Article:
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  A framework for capturing the impact of weather on driver behavior: From Theory to Practice

   School of Electronic, Electrical and Systems Engineering

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  Dr Krishnan Venkateswaran  No more applications being accepted  Awaiting Funding Decision/Possible External Funding

About the Project

Extreme weather is responsible for 12% of train delays every year in Britain. Storms and high winds can also cause poor visibility for drivers as well as a significant risk of hitting trees that have fallen on the railway line. When temperatures exceed a critical threshold, temporary speed restrictions are introduced to manage track buckling and derailment risks, however this has an impact on the train timetable. This poses a safety and performance risk to the operation of the railway network, especially in the face of a changing climate.

This research will investigate the role of weather conditions on driver behaviour to understand the impacts of weather on railway network operations and delays. The analysis of meteorological data combined with passenger service performance data, onboard train data and interviews with relevant stakeholders will help inform improvements to standards, increase safety and help reduce weather related railway delays.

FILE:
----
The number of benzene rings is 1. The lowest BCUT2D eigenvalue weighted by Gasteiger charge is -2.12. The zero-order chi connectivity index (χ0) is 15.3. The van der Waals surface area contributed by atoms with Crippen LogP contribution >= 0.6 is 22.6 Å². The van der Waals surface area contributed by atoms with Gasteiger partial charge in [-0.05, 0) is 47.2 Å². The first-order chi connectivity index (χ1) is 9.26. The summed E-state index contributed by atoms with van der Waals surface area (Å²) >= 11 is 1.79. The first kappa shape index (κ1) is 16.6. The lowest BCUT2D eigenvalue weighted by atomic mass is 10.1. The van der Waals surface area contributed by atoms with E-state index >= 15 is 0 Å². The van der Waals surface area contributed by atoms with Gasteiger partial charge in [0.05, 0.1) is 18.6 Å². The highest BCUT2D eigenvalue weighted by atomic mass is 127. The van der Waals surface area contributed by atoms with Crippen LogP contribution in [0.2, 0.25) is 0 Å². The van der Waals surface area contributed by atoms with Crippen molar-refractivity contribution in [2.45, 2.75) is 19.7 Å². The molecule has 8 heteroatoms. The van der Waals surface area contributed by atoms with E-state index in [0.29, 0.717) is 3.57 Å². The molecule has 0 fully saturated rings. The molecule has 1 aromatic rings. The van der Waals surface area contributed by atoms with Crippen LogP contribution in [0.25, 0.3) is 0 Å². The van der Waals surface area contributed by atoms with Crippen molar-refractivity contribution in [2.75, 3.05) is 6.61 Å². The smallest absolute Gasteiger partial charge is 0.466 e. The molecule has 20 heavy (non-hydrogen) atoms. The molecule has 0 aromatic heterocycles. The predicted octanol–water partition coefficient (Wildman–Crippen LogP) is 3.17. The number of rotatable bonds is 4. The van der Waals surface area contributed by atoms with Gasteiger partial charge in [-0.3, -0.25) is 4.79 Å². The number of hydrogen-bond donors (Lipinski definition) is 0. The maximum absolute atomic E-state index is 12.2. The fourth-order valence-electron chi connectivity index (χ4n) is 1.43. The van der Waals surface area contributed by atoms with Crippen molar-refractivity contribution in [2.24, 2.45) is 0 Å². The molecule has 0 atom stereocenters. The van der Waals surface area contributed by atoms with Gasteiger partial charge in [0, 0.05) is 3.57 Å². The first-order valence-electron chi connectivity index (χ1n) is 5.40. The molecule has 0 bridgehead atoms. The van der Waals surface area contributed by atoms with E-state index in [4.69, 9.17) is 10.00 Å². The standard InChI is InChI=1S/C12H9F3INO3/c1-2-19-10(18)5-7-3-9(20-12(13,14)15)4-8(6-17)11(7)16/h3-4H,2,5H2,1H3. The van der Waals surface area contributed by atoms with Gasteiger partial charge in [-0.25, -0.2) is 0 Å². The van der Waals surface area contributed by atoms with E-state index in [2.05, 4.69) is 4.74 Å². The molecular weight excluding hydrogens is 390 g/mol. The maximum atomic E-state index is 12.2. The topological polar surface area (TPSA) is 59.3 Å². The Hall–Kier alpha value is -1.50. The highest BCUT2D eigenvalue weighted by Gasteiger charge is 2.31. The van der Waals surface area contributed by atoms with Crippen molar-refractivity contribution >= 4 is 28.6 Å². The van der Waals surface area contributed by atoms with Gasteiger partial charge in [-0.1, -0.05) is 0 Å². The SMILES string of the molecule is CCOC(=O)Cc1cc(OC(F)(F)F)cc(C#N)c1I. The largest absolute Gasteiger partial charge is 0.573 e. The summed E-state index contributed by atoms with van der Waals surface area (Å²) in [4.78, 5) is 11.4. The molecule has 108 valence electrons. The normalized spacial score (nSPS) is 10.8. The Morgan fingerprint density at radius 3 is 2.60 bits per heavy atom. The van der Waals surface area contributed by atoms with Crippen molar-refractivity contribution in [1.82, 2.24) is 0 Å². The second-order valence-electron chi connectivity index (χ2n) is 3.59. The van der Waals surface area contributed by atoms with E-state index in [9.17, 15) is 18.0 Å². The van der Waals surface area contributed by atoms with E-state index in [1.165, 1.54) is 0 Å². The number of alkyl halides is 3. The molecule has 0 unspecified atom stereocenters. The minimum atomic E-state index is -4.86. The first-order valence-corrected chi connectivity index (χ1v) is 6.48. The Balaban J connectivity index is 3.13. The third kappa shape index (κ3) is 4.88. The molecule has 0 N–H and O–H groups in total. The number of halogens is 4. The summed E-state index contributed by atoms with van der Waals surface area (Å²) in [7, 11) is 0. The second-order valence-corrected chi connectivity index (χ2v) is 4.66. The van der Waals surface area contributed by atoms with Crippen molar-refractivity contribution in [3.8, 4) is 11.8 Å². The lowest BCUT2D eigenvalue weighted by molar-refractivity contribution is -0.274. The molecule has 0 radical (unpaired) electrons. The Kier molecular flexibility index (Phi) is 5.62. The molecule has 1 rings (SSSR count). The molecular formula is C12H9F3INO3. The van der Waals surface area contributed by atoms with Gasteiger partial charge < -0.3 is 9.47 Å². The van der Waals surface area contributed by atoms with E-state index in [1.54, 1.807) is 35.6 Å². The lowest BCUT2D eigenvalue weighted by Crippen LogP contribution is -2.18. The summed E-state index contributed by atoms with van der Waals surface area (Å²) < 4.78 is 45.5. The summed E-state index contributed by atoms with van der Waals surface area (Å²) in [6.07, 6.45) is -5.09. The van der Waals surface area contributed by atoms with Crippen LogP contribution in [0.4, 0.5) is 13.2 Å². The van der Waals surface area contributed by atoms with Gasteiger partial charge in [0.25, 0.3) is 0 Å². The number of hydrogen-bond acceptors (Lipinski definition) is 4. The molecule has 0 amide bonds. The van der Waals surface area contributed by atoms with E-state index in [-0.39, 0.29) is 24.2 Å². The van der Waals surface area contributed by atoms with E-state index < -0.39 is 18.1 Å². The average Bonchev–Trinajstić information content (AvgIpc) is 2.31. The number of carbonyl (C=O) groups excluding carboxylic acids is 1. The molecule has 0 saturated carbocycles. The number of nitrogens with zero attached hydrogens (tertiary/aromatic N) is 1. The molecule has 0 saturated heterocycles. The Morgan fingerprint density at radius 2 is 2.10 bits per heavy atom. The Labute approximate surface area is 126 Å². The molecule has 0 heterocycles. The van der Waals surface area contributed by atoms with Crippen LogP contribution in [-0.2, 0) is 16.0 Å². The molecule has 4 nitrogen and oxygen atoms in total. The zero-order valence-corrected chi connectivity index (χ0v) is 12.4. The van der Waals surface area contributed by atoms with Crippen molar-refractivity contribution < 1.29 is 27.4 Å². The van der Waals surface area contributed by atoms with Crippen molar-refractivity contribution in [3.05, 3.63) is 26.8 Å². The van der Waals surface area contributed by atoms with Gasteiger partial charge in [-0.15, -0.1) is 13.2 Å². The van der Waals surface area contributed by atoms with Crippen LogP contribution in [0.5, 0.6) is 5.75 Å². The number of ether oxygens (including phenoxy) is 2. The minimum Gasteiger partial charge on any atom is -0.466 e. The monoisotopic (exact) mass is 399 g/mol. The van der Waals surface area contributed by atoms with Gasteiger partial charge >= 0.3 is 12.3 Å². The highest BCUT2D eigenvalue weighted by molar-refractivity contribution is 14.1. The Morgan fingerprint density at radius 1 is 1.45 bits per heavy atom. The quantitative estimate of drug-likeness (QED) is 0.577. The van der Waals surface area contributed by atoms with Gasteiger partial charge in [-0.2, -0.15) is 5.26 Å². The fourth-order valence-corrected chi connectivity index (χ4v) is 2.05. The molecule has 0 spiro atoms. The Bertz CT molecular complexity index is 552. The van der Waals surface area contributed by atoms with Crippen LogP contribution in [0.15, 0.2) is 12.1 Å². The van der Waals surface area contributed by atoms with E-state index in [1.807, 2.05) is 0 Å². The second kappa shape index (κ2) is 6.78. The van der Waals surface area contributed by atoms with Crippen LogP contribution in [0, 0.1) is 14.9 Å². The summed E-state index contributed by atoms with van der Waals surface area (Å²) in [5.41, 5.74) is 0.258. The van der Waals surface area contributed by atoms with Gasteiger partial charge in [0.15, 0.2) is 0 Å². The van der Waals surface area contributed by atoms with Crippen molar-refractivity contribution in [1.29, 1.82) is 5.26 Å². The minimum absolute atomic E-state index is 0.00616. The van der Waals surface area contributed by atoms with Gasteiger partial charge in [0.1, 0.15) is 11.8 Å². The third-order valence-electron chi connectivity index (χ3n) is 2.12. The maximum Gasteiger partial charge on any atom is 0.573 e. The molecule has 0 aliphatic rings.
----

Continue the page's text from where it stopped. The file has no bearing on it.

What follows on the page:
We would like to invite applications from candidates who would like to work in the area of driver behavior, climate resilience, operational resilience, and railway technology. The ideal candidate will have a STEM background and will need to have experience of computer-based programming and a track record of publishing research at a domestic or international conference level. Practical experience working in the railway industry is desirable.

Subject areas: Railway Engineering, Climate Adaptation, Systems Engineering, Operational Resilience, and Technology Management 

Computer Science (8) Engineering (12) Environmental Sciences (13)

Funding Notes

The project is awaiting funding from EPSRC to accommodate both UK students and International Students.

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